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Opioid Crisis Data: Understanding the Epidemic

According to the most recent Centers for Disease Control and Prevention (CDC) data, American Indian and Alaska Native (AI/AN) populations had the second highest overdose rates from all opioids in 2017 (15.7 deaths/100,000 population) among racial/ethnic groups in the US. AI/AN populations also had the second highest overdose death rates from heroin (5.2) and third highest from synthetic opioids (6.5). Read the full Data Overview Exit Disclaimer: You Are Leaving report from the CDC.

Waves of Opioid Overdose Deaths

Three Waves of Opioid Overdose Deaths

Understanding the Opioid Overdose Epidemic: CDC's Response to the Opioid Overdose Epidemic

The graph above shows overdose death rates by opioid type during three waves during the rise in opioid overdose deaths. The first wave, in 1999, was due to prescription opioid overdoses. The second wave began in 2010 and was due to the rise in heroin overdose deaths. The third wave started in 2013 and involves deaths from synthetic opioids including fentanyl. The DEA now estimates that tests of four out of every 10 counterfeit pills with fentanyl contain a potentially lethal dose. Learn more about the risks of counterfeit pills. [PDF - 5.6 MB]

Check on state reported drug-related overdose and death trends [PDF - 1.2 MB] tracked by The American Medical Association.

Other emerging potent synthetic opioids are surfacing on the illicit drug market. These include fentanyl analogs, such as acetylfentanyl, furanylfentanyl, and carfentanil*. These are similar in chemical structure to fentanyl, but not routinely detected because specialized toxicology testing is required*. Another class of synthetic opioids, nitazenes, are the latest hazard to public safety. Read the full background brief on nitazenes [PDF - 681 KB], part of the benzimidazole class of synthetic opioids.

Synthetic Opioid Overdose Data:Drug Overdose - CDC Injury Center Exit Disclaimer: You Are Leaving 

Local Data Approaches

Multi-disciplinary, collaborative approaches to opioid related data are necessary to understand the opioid epidemic and to plan an effective public health response. The IHS has developed and released the RPMS Report and Information Processor (RRIP) program as a tool for sites to monitor opioid prescribing within their local health systems, to identify patients with prescriptions for opioids at risk for opioid overdose, and to create regional comparisons between sites of similar size or demographics. The IHS seeks to expand utilization of these tools to create a responsive opioid surveillance strategy to monitor local opioid prescribing and leverage utilization of timely, actionable data to inform professional peer evaluation strategies and interventions. Secondary outcomes include increasing the capacity of health care providers and systems of care to integrate evidence based opioid prescribing strategies into practice to leverage a standard of care across the health system. Opioid stewardship is the responsibility of local, regional, and national health system leadership.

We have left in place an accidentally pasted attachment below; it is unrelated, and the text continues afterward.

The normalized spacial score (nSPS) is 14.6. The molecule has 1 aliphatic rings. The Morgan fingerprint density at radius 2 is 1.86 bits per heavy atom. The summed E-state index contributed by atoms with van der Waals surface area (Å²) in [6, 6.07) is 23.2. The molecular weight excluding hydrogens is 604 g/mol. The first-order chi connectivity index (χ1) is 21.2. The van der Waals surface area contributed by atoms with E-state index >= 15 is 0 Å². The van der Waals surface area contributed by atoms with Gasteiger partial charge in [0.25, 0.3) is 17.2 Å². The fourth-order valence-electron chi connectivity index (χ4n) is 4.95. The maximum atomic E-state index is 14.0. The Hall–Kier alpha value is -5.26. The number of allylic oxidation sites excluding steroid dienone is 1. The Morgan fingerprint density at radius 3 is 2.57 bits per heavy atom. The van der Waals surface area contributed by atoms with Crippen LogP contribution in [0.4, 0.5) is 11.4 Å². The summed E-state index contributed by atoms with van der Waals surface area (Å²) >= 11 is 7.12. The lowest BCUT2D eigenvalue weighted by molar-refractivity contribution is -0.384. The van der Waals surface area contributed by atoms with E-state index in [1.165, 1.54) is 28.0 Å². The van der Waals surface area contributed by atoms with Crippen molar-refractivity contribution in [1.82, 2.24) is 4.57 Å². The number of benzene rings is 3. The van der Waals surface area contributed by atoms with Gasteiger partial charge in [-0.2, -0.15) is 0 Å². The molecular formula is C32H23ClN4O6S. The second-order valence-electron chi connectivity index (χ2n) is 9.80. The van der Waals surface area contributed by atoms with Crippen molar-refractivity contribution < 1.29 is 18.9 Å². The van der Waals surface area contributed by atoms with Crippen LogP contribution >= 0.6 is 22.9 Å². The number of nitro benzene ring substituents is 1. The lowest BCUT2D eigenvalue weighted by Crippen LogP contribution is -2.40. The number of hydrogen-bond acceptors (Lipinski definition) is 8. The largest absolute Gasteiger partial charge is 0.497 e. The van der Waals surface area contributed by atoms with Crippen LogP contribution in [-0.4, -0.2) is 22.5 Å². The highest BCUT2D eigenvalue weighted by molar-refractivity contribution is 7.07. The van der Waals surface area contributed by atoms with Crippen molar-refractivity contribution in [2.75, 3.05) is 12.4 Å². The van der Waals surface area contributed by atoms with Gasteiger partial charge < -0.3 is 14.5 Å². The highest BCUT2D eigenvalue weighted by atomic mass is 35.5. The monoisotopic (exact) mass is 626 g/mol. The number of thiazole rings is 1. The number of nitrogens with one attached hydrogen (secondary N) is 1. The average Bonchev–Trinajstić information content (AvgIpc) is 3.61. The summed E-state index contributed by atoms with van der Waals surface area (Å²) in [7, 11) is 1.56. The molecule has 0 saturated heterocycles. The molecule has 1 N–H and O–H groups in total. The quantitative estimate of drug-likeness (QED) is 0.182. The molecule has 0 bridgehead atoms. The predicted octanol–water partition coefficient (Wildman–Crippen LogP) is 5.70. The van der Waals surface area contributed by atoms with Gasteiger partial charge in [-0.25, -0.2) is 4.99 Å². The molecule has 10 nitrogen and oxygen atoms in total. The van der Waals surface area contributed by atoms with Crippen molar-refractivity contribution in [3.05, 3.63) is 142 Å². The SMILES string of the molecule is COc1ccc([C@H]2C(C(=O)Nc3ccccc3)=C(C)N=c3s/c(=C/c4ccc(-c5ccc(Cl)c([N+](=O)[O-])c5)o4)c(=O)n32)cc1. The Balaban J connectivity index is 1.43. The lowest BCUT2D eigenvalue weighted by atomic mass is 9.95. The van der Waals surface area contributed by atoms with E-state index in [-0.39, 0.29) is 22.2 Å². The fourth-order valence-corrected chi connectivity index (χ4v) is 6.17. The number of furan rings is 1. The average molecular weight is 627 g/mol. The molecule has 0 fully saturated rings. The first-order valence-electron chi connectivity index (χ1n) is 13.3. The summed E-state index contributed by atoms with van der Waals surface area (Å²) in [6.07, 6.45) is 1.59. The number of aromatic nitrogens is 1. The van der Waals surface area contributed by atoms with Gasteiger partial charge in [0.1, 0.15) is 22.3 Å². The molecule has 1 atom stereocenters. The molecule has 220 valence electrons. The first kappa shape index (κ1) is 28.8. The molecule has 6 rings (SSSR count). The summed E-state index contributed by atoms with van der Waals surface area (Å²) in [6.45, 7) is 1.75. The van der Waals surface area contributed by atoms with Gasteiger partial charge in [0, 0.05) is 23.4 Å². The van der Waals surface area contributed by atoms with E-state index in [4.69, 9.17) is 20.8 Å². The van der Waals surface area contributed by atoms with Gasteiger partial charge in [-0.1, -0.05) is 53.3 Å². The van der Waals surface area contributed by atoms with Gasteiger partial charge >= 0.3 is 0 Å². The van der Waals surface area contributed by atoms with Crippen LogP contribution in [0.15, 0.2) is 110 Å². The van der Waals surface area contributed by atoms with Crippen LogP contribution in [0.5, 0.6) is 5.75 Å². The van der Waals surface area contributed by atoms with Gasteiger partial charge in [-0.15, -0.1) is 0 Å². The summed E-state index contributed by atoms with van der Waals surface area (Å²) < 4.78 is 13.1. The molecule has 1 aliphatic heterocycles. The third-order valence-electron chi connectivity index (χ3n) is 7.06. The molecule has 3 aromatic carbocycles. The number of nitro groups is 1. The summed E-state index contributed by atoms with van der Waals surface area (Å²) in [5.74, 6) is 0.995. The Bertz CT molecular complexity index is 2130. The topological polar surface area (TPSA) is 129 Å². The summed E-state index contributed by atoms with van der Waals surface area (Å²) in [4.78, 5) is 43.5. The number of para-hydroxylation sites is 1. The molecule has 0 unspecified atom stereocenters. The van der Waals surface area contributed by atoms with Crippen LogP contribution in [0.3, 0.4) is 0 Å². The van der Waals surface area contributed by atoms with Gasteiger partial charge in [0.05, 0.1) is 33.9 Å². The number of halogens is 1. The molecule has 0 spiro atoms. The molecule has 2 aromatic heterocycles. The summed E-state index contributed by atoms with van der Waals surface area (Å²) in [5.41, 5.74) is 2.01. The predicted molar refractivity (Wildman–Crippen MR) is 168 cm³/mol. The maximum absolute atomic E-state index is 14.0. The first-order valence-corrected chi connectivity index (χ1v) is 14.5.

RPMS Report and Information Processor (RRIP)

RRIP allows users to import RPMS reports into Excel. This allows for more efficient use of data by adding sorting and filtering functions to these reports. The RRIP has been built in an Excel spreadsheet using macros, and is available via email by request.

To request a copy of the RRIP, please email the RRIP technical assistance team.

Additional resources for using RRIP in practice:

Per IHS Chapter 32, prescribers and pharmacists shall access the appropriate state PDMP at specified times throughout the course of caring for a patient receiving a controlled substance prescription.

It is recommended to document PDMP monitoring through the use of a patient education code. With this method, the patient will need to be provided with education following these proposed standards: PDMP Check Documentation in RPMS EHR with Education Codes [PDF - 402 KB]

Examples of FileMan reports that may be run to retrieve the documentation of any PDMP education codes from RPMS: PDMP Check Documentation in RPMS EHR with FM Reports [PDF - 477 KB]

Opioid Response Data

The U.S. Department of Agriculture (USDA) launched an interactive data tool to help rural communities address the opioid crisis. This new community assessment tool empowers rural leaders to make data-driven decisions to build resilient communities. The tool enables users to overlay substance misuse data against socioeconomic, census and other public information. This data will help leaders, researchers and policymakers assess what actions will be most effective in addressing the opioid crisis at the local level. The Opioid Misuse Community Assessment Tool Exit Disclaimer: You Are Leaving  is free and available to the public. It can be also be accessed from USDA’s Rural Opioid Misuse web page.

ITCA TEC Opioid Report 2018

The Opioid Epidemic in Indian Country, What Tribal Leaders in Arizona Need To Know Exit Disclaimer: You Are Leaving  [PDF - 1.77 MB]. The report, prepared in response to Tribal leadership prioritizing behavioral health and substance abuse, including opioids, in the IHS Phoenix and Tucson Service Areas, offers information to the Tribes ITAC provides epidemiologic services for.